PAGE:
The Libertarian Tradition

The Milgram Experiment

Milgram reflected on Etienne de La Boetie's key insight about the politics of authority, the will to bondage, and the eager embrace of voluntary servitude. He devised an ingenious test for their influence on the ordinary individual...
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The New Libertarian Generation

The fact is that, exactly as Mark Lilla fears, when people distrust authority in a generalized way and start thinking for themselves, often without much relevant information to guide them, they'll make many decisions that they'll later regret. But whose decisions are they to make?...
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The Tea Party's Revolution and the Battle over American History

Author Jill Lepore's view is that it would be better if the Tea Partiers got their facts right. They seem to be just disaffected Republicans.
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Thomas Paine: From Pirate to Revolutionary


Paine became a privateer in 1753 to locate and rob enemy ships in order to escape his family business - corset making. The blunt but brilliant Paine was helped by Benjamin Franklin to join the American Revolution as editor and writer. Common Sense was a huge success...
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Timothy Ferris and Lynn Hunt: The Cause of Liberty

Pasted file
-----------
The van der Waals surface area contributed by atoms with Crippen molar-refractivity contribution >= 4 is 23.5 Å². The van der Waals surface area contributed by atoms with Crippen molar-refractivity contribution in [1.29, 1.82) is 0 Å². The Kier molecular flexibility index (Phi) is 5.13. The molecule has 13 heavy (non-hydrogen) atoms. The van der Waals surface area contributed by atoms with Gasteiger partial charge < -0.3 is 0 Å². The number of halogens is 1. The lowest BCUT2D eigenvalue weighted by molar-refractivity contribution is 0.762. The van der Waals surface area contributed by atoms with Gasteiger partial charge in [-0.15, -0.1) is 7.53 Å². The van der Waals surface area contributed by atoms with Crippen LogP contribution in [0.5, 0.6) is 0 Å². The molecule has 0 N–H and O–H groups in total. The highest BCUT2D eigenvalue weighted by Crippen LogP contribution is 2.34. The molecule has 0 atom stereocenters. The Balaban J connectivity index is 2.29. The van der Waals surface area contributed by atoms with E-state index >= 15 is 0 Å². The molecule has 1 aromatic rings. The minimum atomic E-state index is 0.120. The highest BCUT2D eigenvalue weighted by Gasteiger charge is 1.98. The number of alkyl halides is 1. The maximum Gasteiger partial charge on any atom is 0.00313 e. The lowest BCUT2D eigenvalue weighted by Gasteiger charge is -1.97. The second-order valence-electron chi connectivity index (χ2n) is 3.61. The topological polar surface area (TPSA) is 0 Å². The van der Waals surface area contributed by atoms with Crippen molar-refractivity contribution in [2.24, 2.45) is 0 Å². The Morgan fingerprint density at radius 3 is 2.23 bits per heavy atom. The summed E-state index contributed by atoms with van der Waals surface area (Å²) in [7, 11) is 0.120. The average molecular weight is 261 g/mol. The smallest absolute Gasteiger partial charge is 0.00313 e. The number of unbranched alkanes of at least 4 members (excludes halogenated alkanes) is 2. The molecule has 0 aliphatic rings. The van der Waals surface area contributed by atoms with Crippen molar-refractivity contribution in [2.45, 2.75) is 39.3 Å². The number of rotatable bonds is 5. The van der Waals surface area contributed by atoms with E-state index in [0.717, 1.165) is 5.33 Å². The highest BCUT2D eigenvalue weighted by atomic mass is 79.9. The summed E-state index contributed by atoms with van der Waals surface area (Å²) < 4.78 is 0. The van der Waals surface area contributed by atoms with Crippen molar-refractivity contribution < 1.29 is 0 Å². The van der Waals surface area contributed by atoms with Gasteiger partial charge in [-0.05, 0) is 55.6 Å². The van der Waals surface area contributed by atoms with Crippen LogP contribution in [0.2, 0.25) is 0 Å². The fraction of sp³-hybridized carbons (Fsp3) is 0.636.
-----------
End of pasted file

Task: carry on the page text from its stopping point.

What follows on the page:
Ferris' book The Science of Liberty: Democracy, Reason, and the Laws of Nature is about the symbiotic relationship between science and liberalism. He thinks science caused liberty. Lynn Hunt's Inventing Human Rights posits that rights are self evident. She thinks the novel caused liberty.
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Vince Miller and the International Libertarian Movement

"In 1982, Vince moved on to building a nonprofit organization to host a series of international libertarian conferences — the Libertarian International."
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Voltairine de Cleyre (1866–1912)

Freethought, de Cleyre wrote, was "the right to believe as the evidence, coming in contact with the mind, forces it to believe. This implies the admission of any and all evidence bearing upon any subject."...
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Was Classical Liberalism a "Strife of Interests Masquerading as a Contest of Principles"?

As Barnes noted, there were a number of "middle-class writers" who took more or less this line, but "by far the most influential" of them "was the 17th-century English philosopher, John Locke. Many of his theories were taken up and popularized in America by Thomas Jefferson...
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William Godwin (1756–1836)


"I ought to exercise my talents for the benefit of others; but that exercise must be the fruit of my own conviction; no man must attempt to press me into the service." —William Godwin
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William Graham Sumner (1840–1910)

Neither Sumner nor Herbert Spencer were social Darwinists - a moniker hung upon them both. What Social Classes Owe to Each Other answers that question with to take care of his or her own self. Minding other people's business is dangerous and wrong.
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